We fuelled up, donned our wet weather gear and headed along the Princes Hwy. Just as we turned up the Mt Imlay Rd (a brilliant motorcycling road) the rain came down and the temperature dropped 10C. After stopping in Cann River for a break, we reluctantly donned the waterproofs again and plodded along the Princes Hwy back to our digs in Orbost. Given how severe the weather change had been we got out of it pretty well and managed to ride all the really twisty roads when they were dry.
We dined again at the Orbost Club. Much to Bill’s disbelief, Marty got the last serve of lamb cutlets – having also pipped Bill for the last serve of flathead fillets the evening prior!
That night the motel was completely filled with motorcyclists, bar one room.
Day three (Sunday 2 Nov)
The rain radar for Sunday looked more promising than Saturday. We saddled up and headed for Omeo. It was quite cool at around 7C and it rained most of the way. I was more than a little aggrieved on one aspect as my near new Oxford heated grips failed recently and the best the Aust distributor will do under warranty is provide a new control unit when they have them in stock in 5 weeks’ time – not much use to me now when I really needed them. As we arrived at Swift’s Creek the rain petered out. After fuel (shared the servo with a patched outlaw group from Melbourne) and a snack at Omeo we headed for the Omeo Hwy to Mitta Mitta. The last section has been recently sealed and this run is fast becoming a mecca for motorcyclist. The clouds cleared, the sun came out and we had a sensational run, stopping once for some photos and to disconnect ourselves from another bunch on ZX14R riders, including an SE identical to mine.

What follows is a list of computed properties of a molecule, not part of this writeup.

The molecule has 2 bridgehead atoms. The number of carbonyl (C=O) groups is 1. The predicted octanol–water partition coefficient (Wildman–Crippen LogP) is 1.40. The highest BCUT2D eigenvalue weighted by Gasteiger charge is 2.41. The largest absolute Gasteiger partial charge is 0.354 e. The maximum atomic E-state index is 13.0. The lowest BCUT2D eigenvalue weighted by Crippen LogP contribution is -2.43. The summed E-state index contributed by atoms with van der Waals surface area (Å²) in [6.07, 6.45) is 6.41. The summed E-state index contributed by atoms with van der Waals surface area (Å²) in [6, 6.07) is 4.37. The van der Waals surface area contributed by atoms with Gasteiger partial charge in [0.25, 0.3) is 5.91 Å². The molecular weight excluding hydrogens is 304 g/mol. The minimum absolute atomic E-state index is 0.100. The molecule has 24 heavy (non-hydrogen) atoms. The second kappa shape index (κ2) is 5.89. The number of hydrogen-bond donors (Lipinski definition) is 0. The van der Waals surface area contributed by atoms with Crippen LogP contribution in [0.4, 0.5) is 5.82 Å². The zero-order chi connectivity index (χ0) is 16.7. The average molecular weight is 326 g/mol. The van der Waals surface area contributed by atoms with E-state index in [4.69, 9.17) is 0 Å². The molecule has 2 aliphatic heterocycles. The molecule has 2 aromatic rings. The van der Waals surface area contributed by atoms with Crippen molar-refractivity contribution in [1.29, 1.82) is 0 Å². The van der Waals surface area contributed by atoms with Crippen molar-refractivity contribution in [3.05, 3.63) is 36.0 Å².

Without doubt, riding the Omeo Hwy run was the highlight of the trip.
The run to Bright via Lockhart’s Gap, the Gundowring Rd (with views to Mt Bogong) and Tawonga Gap were also thoroughly enjoyable, with great asphalt road surface and lots of lovely sweeping curves. Particularly so as the sun kept shining and the afternoon warmed up more. Bright was really buzzing when we arrived as there was a major cycling event on There were also plenty of motorcycle touring groups and individuals swelling the tourist numbers. We checked into our motel and kicked back for the evening.
Day four – the ride home (Monday 3 Nov)
The route home from Bright is one that we have ridden many times, however, is no less enjoyable for having done so. From a chilly 3C as we left, (again, I cursed the fact that my heated grips remained inoperative), it warmed up to become near ideal riding conditions. The run along the King Valley in the morning sunshine always lifts my spirits. The hot drinks at the Whitfield store were most welcome. Interestingly, we came across a group touring on Vespa scooters. I had a brief chat to the owner of the 50 year old example pictured below. My obsession with motorcycling commenced with a worn out Vespa scooter of similar vintage which my Dad and I got going and upon which I had many (highly illegal) adventures as a 12-13 year old. (I also treasure my Giorgio Sarti book of the history of the Vespa1946 – 2006).
After an enjoyable run through the twisties to Mansfield we said our farewells to Bill and he headed back to Melbourne via Alexandra. Marty and I refueled in Yea and had a quick look through the Red Plate Café. – a quirky moto themed café.
It was another excellent multi-day ride with great mates. We had no problems or mishaps what so ever and my odometer showed we covered 1,817 kms (1,130 miles).
For more high res pictures click HERE